White Columns

Paul Bloodgood

“Paul Bloodgood’s … paintings are filled with decisions about color, scale, surface and placement that seem unpredictable and wrong – therefore the paintings feel right and fermenting.” – Jerry Saltz, 1993.
 
White Columns is proud to present a survey exhibition of the work of Paul Bloodgood (1960-2018.)
 
Paul died on May 4, 2018 from early onset Alzheimer’s disease. The exhibition, which was initiated in late 2017, now functions as both a retrospective of his work (from 1993-2017) and as a testament and a memorial to his extraordinary spirit. The exhibition has been organized in close collaboration with Paul’s family and friends.
 
Paul studied at Yale and Maine College of Art. He moved to New York in 1986 where, with a group of artist-friends, he founded Art Cart, an artist-run art transportation and installation company that continues to this day (as Art Crating, Inc.). Paul was also a co-founder with his colleagues from Art Cart of the now legendary AC Project Room gallery, an independent, artist-run commercial gallery that operated in Lower Manhattan between 1989 and 2001. In a 1993 statement, AC Project Room was (modestly) described as a “small, independent exhibition space for the working artist community.”  Over its 20-year life the gallery would introduce and support the work of an extraordinary community of artists inc. Doug Aitken, Michel Auder, Paul Bloodgood himself, Robert Breer, Anne Chu, Isa Genzken, Joseph Grigely, Kim Jones, Byron Kim, Christina Mackie, Josiah McElheny, Kristin Oppenheim, Katy Schimert, Jane and Louise Wilson, among countless others.
 
Throughout, Bloodgood focused on his own work that oscillated between painting (and for the most part abstract, or near-abstract painting) and his persistent interest in language, literature and text. Bloodgood exhibited widely, including solo exhibitions at AC Project Room; and Daniel Newburg (1990); Sandra Gering (1993 and 1995); Gavin Brown’s enterprise (1994); and Newman Popiashvili (2010 and 2012), among others. With friends Leonard Bullock and Greg Kwiatek, his work was the subject of a three-artist exhibition (with accompanying catalog) at David Zwirner in 2008.
 
Writing in 1995, critic Jeanne Siegel astutely observed that: “Bloodgood’s painting has rejected the heroic, the commercial, the decorative, and the deconstructive tradition that persist in American abstraction. The result is a certain modesty, but it is not without strength.” Writing in 2000 about Paul’s 1999 exhibition at AC Project Room, writer Eileen Myles observed that: “[Bloodgood’s paintings] singly and serially emit a lively intensity. There’s a crackling freshness each time the motif morphs into its next incarnation.” Adding that she, “… realized that despite its self-referential construction and dense art historical references, [Bloodgood’s exhibition] was the most fluid and ethereal of shows.”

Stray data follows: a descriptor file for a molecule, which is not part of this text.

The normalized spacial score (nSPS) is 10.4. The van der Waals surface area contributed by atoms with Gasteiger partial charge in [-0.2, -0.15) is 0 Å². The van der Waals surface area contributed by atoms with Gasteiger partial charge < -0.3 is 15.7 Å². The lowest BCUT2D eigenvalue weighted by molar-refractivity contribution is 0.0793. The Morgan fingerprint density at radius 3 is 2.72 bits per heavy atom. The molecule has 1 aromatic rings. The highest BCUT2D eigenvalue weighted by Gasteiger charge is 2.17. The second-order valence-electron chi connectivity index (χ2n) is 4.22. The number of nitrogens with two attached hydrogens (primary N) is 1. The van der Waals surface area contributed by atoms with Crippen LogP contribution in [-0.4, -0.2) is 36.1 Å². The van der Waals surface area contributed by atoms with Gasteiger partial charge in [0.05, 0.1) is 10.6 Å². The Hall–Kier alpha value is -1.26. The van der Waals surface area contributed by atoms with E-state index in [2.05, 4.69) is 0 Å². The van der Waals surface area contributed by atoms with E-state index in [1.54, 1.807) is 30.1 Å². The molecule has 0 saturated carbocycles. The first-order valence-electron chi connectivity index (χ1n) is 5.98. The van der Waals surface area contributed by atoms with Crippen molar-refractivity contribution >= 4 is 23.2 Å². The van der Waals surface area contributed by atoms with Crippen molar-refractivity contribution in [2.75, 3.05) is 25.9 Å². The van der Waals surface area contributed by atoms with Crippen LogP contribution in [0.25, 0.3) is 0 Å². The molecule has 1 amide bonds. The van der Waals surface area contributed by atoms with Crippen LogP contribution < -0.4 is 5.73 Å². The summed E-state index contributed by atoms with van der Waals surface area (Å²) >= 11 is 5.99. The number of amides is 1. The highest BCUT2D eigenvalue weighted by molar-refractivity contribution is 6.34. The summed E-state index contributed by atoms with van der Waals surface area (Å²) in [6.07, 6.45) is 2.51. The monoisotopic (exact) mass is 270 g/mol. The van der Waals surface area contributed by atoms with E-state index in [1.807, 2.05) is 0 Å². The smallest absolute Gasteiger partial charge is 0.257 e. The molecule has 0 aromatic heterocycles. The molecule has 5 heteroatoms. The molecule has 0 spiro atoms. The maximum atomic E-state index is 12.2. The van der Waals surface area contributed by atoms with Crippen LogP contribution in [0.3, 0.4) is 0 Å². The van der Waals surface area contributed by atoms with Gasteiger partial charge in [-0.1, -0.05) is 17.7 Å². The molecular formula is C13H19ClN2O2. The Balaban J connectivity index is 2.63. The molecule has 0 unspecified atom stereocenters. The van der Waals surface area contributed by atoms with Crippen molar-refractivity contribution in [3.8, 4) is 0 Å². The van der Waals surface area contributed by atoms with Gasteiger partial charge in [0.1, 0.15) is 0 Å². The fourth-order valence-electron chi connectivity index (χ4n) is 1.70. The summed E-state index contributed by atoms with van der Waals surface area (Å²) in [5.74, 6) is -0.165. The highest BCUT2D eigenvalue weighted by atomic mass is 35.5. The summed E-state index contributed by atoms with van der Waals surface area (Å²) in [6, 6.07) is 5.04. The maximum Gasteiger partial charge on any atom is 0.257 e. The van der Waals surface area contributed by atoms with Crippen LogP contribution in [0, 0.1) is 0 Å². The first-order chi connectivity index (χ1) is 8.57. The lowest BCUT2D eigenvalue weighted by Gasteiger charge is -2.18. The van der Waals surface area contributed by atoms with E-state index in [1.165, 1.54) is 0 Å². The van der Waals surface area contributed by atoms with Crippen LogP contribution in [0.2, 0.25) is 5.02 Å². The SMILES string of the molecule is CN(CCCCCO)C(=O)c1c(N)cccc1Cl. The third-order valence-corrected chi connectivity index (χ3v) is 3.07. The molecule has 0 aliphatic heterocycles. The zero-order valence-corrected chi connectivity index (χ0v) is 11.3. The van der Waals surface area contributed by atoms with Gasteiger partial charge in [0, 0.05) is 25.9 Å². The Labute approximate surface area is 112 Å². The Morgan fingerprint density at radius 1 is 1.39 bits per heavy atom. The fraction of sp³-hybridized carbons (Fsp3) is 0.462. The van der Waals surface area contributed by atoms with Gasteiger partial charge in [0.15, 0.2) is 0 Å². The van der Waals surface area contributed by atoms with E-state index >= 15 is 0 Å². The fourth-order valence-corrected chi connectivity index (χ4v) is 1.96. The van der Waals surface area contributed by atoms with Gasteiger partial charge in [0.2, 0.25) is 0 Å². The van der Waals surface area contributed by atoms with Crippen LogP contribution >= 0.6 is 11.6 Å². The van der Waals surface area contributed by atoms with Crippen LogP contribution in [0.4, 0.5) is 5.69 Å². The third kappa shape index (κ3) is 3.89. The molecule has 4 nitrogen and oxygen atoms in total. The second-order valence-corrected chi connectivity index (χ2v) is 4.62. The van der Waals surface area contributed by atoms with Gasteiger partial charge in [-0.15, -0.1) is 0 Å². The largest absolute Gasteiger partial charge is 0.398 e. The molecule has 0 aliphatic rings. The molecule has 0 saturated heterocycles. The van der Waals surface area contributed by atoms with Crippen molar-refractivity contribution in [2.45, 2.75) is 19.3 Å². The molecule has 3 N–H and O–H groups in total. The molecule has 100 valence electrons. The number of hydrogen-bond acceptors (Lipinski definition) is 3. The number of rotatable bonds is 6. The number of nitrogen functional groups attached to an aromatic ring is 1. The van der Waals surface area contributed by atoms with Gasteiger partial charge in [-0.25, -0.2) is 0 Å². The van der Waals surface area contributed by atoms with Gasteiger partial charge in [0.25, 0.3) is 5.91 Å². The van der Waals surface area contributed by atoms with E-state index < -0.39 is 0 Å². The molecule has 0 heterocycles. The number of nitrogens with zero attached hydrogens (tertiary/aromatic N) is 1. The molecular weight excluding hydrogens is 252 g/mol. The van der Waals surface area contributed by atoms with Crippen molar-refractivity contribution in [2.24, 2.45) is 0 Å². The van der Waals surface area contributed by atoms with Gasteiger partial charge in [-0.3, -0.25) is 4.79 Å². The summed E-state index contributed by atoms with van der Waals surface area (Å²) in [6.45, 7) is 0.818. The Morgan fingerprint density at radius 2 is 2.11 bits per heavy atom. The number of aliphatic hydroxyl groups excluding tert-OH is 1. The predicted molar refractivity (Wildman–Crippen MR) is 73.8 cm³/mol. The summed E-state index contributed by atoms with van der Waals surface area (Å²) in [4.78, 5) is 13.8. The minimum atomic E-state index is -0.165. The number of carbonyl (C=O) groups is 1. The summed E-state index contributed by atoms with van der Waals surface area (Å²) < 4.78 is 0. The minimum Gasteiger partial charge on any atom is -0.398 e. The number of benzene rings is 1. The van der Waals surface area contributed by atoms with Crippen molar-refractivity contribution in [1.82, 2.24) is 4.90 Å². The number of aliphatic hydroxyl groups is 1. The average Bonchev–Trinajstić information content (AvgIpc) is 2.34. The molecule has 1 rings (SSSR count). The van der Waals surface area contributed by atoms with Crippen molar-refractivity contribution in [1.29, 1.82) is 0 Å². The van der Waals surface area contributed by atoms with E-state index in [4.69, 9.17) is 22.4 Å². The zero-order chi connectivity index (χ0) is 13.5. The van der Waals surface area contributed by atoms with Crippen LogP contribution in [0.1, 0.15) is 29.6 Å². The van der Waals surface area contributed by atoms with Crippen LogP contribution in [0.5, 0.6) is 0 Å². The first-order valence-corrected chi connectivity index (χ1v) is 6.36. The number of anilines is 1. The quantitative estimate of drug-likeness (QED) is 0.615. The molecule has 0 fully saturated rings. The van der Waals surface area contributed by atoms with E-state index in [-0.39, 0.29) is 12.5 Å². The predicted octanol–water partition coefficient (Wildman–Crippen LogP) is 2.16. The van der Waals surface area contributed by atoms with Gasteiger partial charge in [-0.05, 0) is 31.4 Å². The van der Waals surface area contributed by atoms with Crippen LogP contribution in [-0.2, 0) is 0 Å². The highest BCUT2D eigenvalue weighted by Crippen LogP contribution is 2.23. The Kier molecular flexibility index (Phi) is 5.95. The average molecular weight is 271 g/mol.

Despite suffering a traumatic brain injury – as a result of a 2010 mugging – Bloodgood continued to work in the studio until 2017.  The White Columns exhibition includes works made between 1993 and 2017, including a number of Bloodgood’s seminal text-collage ‘poems’ produced from the mid-1990s. Three vitrines will present a selection of materials relating to the AC Project Room; the original art work for Bloodgood’s 1995 artist’s book published by White Columns’ director Matthew Higgs in London; and a display of Paul’s drawings, collages, research materials and works on paper.
 
Together these artworks and materials provide an incomplete, and by necessity partial, overview of Paul Bloodgood’s life and work. Our hope is that the exhibition acts as an introduction (or re-introduction) to an artist who made an extraordinary contribution to New York’s cultural life, and that it might function as a catalyst for future exhibitions, further research, and the idea that one day a full retrospective of Bloodgood’s work will take place.
 
Paul Bloodgood, 1960-2018. He is greatly missed.

White Columns would like to sincerely thank Paul’s family and friends for their enthusiasm and support. We would like to express our sincere thanks to those individuals who made a financial contribution in support of the exhibition. Special thanks go to Kelly Adams, Leonard Bullock, Christine Burgin, Janice Guy, Byron Kim, Greg Kwiatek, and everyone at Art Crating, Inc. for their invaluable support.
 
For information or images contact: info@whitecolumns.org